A social judgment? Extralegal contrast effects in hypothetical legal decision making.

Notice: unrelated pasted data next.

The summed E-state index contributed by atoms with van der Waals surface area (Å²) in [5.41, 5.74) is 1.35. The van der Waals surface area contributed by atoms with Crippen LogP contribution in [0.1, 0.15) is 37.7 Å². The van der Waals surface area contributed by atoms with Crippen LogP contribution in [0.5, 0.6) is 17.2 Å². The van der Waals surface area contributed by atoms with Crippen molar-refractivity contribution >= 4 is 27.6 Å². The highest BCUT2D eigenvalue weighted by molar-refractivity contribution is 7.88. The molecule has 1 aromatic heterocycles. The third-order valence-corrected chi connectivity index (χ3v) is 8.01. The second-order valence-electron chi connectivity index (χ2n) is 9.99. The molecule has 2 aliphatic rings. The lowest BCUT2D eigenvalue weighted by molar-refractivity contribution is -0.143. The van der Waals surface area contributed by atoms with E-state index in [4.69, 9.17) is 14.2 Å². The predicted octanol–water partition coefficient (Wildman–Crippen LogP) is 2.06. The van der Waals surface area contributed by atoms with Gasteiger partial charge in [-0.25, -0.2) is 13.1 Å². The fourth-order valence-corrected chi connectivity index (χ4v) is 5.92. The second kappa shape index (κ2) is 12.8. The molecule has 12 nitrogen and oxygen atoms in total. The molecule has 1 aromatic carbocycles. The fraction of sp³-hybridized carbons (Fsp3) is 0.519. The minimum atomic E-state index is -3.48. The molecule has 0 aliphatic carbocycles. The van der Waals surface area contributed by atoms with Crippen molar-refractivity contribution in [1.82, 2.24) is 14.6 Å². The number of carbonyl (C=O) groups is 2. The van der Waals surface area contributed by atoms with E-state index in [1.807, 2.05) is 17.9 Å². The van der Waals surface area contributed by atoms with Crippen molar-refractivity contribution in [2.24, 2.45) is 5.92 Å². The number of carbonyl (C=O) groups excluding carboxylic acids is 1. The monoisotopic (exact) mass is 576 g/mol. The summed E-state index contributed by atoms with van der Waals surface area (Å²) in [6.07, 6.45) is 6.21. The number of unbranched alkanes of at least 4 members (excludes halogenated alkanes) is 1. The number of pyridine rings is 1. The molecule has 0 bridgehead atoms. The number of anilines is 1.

Social judgments in ambiguous situations often rely on heuristics and biases, and legal decision makers are often faced with evidence that does not clearly favor one decision over another. Across two studies, we tested whether one extralegal factor, contrast cases, influenced decision making when judicial factors were held constant. In Study 1, participants (n = 100) evaluated whether an imagined prosecutor had sufficient evidence to send the same three target cases to trial. Before deciding these cases, though, the participants first evaluated cases with either relatively stronger or weaker evidence than the targets. Those in the weak-case comparison group were significantly more likely to send target cases to trial, and they believed the prosecutor had a stronger case. In Study 2, all participants (n = 100) evaluated hypothetical parole applications, but the method was otherwise the same as that used in Study 1. The same contrast-oriented pattern emerged. Participants who first viewed weaker parole applications rated the identical targets as significantly more rehabilitated. Taken together, the results of these two studies suggest that contrast effects may be one extralegal factor involved in shaping individual-level social judgments made in legal contexts such as grand juries and parole boards. (PsycINFO Database Record (c) 2019 APA, all rights reserved)